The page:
So if someone tells me a racist joke and I retell it, then I’m in the clear, right?

That seems to be what Leslie Rutledge and her partisan mouthpiece, Jason Tolbert, are arguing in response to the release of a racist email Rutledge sent while working as a DHS lawyer in 2007.

“This is just another desperate attempt by leftist bloggers to attempt to misattribute someone else’s words to me. As was obvious from reading the email, I simply forwarded without any comment something written by Judith (Gardner). Any questions about the content of the email should be directed to the author. These same liberal bloggers have attempted to paint me as, among other things, secretly pro-choice, not eligible to vote in Arkansas and now a racist. I would expect these kinds of silly attacks to continue from the Democrats desperate to hold onto this seat,” said Rutledge in statement to The Tolbert Report. “In spite of these baseless attacks, I remain focused on my message of protecting Arkansans from those who seek to do them harm.” 

Unless there’s additional context, which Rutledge hasn’t provided to the Times and doesn’t provide above, Rutledge and Tolbert aren’t going to find that this line of thinking gets any traction.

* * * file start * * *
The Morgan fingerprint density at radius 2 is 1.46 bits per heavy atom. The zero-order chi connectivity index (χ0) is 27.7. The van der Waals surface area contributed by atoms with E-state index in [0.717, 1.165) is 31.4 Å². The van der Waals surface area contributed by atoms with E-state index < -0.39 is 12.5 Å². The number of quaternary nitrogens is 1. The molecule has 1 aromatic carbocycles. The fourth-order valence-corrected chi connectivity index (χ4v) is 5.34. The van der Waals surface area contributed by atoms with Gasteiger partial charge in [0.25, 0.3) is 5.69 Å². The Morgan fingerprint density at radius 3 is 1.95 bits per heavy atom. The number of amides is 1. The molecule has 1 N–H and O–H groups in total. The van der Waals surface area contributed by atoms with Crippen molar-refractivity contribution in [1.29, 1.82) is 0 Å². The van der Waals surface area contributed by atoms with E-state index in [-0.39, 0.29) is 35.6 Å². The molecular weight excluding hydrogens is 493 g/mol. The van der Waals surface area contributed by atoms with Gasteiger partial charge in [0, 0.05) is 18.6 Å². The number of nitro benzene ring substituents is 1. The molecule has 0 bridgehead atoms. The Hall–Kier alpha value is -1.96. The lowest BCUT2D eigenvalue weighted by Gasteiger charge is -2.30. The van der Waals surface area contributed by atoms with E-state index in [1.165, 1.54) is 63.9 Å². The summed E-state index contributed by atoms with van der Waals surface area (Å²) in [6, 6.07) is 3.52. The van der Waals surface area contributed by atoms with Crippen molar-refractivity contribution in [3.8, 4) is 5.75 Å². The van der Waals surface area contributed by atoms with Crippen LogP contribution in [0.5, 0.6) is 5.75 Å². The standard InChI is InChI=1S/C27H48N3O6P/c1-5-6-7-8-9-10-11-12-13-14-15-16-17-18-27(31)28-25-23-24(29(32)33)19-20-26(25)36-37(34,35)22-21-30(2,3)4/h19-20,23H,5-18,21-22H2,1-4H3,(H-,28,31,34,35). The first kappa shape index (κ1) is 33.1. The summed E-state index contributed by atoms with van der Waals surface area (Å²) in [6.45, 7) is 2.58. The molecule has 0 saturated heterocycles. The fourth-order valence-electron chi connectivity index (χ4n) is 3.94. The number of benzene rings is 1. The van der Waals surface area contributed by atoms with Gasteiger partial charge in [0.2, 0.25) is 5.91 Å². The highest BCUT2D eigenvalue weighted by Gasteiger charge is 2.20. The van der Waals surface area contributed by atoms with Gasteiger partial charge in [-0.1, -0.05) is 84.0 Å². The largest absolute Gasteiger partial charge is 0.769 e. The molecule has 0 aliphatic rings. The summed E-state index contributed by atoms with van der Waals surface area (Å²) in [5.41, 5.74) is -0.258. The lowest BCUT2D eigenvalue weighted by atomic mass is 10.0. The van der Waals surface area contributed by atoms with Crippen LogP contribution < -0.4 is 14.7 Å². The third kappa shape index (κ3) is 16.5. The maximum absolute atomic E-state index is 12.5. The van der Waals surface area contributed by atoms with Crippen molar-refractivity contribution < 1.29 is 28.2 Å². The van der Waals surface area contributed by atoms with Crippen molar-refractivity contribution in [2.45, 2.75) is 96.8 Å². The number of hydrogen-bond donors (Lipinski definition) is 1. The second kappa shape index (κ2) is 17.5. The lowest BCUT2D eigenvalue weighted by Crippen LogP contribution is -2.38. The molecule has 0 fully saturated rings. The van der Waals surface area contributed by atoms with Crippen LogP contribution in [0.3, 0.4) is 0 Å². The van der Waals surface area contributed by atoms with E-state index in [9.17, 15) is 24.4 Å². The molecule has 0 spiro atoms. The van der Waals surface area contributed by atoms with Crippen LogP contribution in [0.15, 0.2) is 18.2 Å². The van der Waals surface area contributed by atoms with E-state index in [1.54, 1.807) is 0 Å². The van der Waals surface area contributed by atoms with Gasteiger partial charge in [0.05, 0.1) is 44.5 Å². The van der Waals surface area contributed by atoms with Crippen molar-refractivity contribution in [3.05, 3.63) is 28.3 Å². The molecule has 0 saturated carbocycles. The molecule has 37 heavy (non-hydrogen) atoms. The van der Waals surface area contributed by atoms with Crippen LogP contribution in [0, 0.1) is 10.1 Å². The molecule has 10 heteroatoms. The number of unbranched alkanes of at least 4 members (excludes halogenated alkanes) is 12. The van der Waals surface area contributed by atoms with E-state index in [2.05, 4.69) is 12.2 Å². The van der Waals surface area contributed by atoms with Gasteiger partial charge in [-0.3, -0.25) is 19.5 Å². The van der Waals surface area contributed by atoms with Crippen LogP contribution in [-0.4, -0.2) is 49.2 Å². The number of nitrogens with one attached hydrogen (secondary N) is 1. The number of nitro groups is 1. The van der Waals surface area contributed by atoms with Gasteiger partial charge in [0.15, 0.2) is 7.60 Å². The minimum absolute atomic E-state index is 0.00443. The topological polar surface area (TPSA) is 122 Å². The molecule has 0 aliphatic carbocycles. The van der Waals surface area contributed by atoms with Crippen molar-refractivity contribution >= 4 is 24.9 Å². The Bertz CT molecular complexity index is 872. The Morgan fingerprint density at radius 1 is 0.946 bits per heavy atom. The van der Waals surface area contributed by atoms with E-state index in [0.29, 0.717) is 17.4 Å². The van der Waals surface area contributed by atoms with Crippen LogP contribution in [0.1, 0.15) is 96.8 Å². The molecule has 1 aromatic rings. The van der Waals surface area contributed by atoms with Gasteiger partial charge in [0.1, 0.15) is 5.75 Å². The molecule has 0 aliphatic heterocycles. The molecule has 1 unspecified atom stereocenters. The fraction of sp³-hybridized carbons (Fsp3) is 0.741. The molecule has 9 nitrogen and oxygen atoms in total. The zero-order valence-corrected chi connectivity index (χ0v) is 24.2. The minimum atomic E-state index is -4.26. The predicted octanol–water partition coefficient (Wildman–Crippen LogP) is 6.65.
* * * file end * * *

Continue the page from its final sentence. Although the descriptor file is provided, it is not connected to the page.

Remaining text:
Competent adults know that you don’t pass along racist emails or jokes without commentary. 

p.s. Tolbert writes “this is yet another example of an email forward that is being attributed to Rutledge instead of the actual writer.” Well, no, this is different. Remember, the previous email regarding abortion was titled “Shame on You.” She was expressing her disapproval of the content she copy-and-pasted. This email was titled “True story and email from a friend of mine…she works downtown with battered women, etc.” That certainly doesn’t sound like disapproval. It sounds like she was forwarding a racist email.